Objectives: This study aimed to evaluate the response of refractory Wegener’s granulomatosis affecting the ear, nose and throat and granulomatous eye disease to B-cell depletion with rituximab.
Design: A retrospective case note review.
Setting: Tertiary Centre.
Participants: All patients who received rituximab for refractory Wegener’s granulomatosis affecting the head and neck were included.
Main outcome measures: Demographic and follow-up data at five time points were recorded. Response was measured using change in the Birmingham Vasculitis Activity Score and prednisolone dose. Secondary outcomes included changes in additional immunomodulators and anti-neutrophil cytoplasm antibodies serology. Adverse events were recorded for the duration of follow-up.
Results: Thirty-four patients were included in the analysis. The median age was 47, the male to female ratio was 3 : 2 and the overall median follow-up was 25.5 months. At six months, nine (26%) patients had a partial response, twenty-one (62%) were in remission and four (12%) did not respond. All four non-responders went into remission after a second course of rituximab. Total Birmingham Vasculitis Assessment score decreased after rituximab at all time points (P < 0.001). Four of five patients with retro-orbital involvement responded well to treatment. Two patients were considered secondary failures requiring alternative therapy after an initial response. Adverse events included four major chest infections, two cancers and six infusion reactions.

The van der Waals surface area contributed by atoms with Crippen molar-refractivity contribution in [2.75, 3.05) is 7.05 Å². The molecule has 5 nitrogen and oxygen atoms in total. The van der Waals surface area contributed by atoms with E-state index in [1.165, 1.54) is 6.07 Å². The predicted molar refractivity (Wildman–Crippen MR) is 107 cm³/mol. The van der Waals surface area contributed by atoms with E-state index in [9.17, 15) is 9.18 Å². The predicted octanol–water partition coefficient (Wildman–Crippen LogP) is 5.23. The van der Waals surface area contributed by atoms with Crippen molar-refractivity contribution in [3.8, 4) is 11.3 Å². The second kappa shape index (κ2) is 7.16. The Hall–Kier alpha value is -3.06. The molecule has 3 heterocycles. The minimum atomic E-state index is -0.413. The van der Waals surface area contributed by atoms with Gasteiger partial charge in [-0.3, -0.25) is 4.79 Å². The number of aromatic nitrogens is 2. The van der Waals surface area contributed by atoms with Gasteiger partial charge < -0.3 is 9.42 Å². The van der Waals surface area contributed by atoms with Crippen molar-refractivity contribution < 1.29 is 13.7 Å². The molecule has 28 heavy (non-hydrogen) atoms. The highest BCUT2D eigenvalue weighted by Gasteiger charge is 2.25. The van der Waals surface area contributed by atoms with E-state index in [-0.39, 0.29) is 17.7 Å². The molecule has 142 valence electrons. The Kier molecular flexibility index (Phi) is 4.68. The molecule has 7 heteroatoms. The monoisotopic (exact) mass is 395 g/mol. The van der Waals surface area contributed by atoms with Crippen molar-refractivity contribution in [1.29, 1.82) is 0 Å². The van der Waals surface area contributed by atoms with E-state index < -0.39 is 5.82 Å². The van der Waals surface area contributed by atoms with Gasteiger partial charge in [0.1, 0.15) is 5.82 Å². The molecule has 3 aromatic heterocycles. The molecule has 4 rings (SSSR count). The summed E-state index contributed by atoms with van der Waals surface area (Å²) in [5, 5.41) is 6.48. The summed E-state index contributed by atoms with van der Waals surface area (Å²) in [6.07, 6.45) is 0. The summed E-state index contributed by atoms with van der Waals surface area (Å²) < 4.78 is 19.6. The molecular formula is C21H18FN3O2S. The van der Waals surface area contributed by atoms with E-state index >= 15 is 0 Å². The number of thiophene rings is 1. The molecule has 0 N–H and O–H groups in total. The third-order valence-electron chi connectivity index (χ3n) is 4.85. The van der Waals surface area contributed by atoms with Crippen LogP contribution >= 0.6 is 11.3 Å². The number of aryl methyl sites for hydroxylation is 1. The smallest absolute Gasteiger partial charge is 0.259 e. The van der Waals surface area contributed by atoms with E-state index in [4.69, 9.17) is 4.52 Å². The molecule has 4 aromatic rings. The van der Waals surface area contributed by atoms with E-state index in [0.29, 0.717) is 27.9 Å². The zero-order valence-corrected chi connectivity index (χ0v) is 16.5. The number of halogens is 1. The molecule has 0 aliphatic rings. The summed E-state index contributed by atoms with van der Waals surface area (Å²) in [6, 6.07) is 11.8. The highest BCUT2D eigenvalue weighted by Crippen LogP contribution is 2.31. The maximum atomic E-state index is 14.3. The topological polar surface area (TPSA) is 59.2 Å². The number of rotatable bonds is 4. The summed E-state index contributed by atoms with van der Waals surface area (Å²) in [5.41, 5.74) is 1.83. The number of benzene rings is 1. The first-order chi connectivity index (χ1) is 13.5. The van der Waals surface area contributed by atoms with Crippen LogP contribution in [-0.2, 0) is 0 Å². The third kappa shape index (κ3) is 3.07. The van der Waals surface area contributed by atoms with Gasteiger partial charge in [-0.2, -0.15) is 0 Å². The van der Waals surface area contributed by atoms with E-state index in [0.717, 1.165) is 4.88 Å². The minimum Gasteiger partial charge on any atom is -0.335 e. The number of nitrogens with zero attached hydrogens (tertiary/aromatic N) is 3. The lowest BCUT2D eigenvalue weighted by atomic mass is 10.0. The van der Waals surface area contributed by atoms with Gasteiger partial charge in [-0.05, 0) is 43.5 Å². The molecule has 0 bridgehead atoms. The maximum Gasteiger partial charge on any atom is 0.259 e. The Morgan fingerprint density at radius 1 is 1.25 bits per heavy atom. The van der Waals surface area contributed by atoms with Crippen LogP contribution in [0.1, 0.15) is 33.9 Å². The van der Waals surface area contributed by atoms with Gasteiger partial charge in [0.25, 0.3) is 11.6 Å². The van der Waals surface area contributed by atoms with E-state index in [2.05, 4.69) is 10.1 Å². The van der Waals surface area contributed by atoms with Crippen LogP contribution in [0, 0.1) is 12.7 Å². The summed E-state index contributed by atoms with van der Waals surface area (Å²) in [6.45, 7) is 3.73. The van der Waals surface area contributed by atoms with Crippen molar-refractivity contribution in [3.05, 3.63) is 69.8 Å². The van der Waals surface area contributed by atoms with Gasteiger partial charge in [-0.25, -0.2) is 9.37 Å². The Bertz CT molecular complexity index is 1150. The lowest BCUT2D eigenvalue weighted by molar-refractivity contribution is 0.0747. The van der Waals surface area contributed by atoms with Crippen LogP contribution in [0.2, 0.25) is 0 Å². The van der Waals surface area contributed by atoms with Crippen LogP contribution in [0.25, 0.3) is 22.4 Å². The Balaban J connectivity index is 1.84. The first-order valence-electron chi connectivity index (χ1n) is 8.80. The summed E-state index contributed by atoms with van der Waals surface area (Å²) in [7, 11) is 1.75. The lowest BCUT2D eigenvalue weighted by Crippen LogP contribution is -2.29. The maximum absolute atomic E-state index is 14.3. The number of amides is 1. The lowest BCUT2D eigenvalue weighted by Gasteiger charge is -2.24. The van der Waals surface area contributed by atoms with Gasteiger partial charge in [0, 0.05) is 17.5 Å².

Conclusions: Our cohort derived considerable benefit from rituximab permitting a reduction in immunosuppressive exposure and prednisolone dose with few major adverse effects. There was an 80% (4/5) response in patients with retro-orbital granulomas. The effect of rituximab was most noticeable in the first 6 months (88% response).